The apprenticeship levy: why did half of UK firms return their money?
Back in 2017, the apprenticeship levy system was introduced to improve the availability of apprenticeships. It allows employers to participate in a 2.5 billion government fund that would cover 100% of the National Minimum Wage (NMW) for 25 hours a week.
However, the scheme hasn't kicked off to a great start.
Some experts such as Lizzie Crowley, the senior skills adviser at the CIPD, went as far as to say that the levy system had “clearly failed” and requires significant reforms to provide the kind of flexibility employers truly needed.
A poll of 500 HR professionals conducted by Survation also revealed that 48% of firms have already returned unspent apprenticeship levy funds having not used them within the 24 month period employers have to spend the levy. The research also indicated that employers weren’t too keen on the system, with 1 in 5 respondents saying they didn’t feel the scheme was ‘currently working well’.
But what exactly is the apprenticeship levy? And what are some of the reasons it's not worked out? PayFit explains.
What is the Apprenticeship Levy?
The Apprenticeship Levy is a tax which employers can use to fund apprenticeship training and qualifications.
Who needs to pay the Apprenticeship Levy?
All employers who have a National Insurance contribution (NIC) bill of more than £3 million at the time of this program are required to pay the levy. It's applicable even if the employer does not employ apprentices.
How much Apprenticeship Levy do companies pay?
The Apprenticeship Levy is calculated as 0.5% of an employer’s NIC bill less the annual allowance of £15,000.
What happens to funds deducted via the Apprenticeship Levy?
Funds deducted under the Apprenticeship Levy are held in an account under the online apprenticeship service. Employers who pay the Apprenticeship Levy can register for this service on the government website.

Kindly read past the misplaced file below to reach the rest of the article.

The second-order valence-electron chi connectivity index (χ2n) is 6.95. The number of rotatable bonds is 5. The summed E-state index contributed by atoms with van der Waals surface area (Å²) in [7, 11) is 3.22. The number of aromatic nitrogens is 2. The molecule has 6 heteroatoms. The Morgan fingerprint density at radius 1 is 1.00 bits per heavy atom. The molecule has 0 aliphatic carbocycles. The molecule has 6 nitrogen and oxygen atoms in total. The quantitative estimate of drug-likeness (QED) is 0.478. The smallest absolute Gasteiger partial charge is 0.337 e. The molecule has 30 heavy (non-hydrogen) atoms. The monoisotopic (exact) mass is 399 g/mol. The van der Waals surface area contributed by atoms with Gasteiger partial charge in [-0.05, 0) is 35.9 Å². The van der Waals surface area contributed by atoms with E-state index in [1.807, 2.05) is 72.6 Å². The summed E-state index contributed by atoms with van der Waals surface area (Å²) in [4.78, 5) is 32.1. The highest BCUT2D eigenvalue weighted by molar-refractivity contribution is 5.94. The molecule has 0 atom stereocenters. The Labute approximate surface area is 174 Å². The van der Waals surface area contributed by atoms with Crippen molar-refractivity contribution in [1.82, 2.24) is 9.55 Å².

HMRC will also subsequently top up an employer’s Apprenticeship Levy fund by 10%.
What about employers who do not pay the Apprenticeship Levy?
Once the money had been added to the account, employers had 24 months to use the funds.
Any funds left unused after that period are then transferred to smaller employers who do not pay towards the levy so they too can gain access to training funds for employees.
Furthermore, any employer liable for the levy can transfer up to 25% of their funds to other employers.
As well as this, smaller employers who do not contribute only have to pay 5% of their training costs, with government grants covering the rest on eligible training and qualifications.
How do businesses use their Apprenticeship Levy funds?
The funds are used to cover a variety of business expenses, such as training costs or paying for HMRC-recognised apprenticeship courses and qualifications. Some larger employers also use funds towards supply chain costs.
What are the results so far?
The scheme, though well-intended, has come up against a number of challenges. Here are some of the top difficulties employers reported:
The deadline is too soon - Over a third of businesses surveyed felt the deadline for spending was set too soon. Respondents also felt levy funds would be better spent if the deadline had been extended from two to three years.
The levy doesn’t cover wage costs - A similar percentage said they would have used more levy funds if they had been allowed to cover wage costs of new apprentices. They would prefer an incentivisation to convert these placements into longer-term apprenticeships.
The scheme isn’t flexible enough - A quarter of those surveyed also felt the scheme would work better if larger companies could transfer more funds to smaller SMEs. Even more companies indicated they’d have transferred additional funds if the limit had been increased.
Experts like Simon Ashworth, director of policy at the Association of Employment and Learning Providers (AELP), believe that fewer funds would have been returned unspent if the scheme was more accessible to smaller employers who could have utilised the funds.
While well-intended, it has become clear that the apprenticeship levy needs significant reforms in order to deliver the kind of value employers can truly benefit from.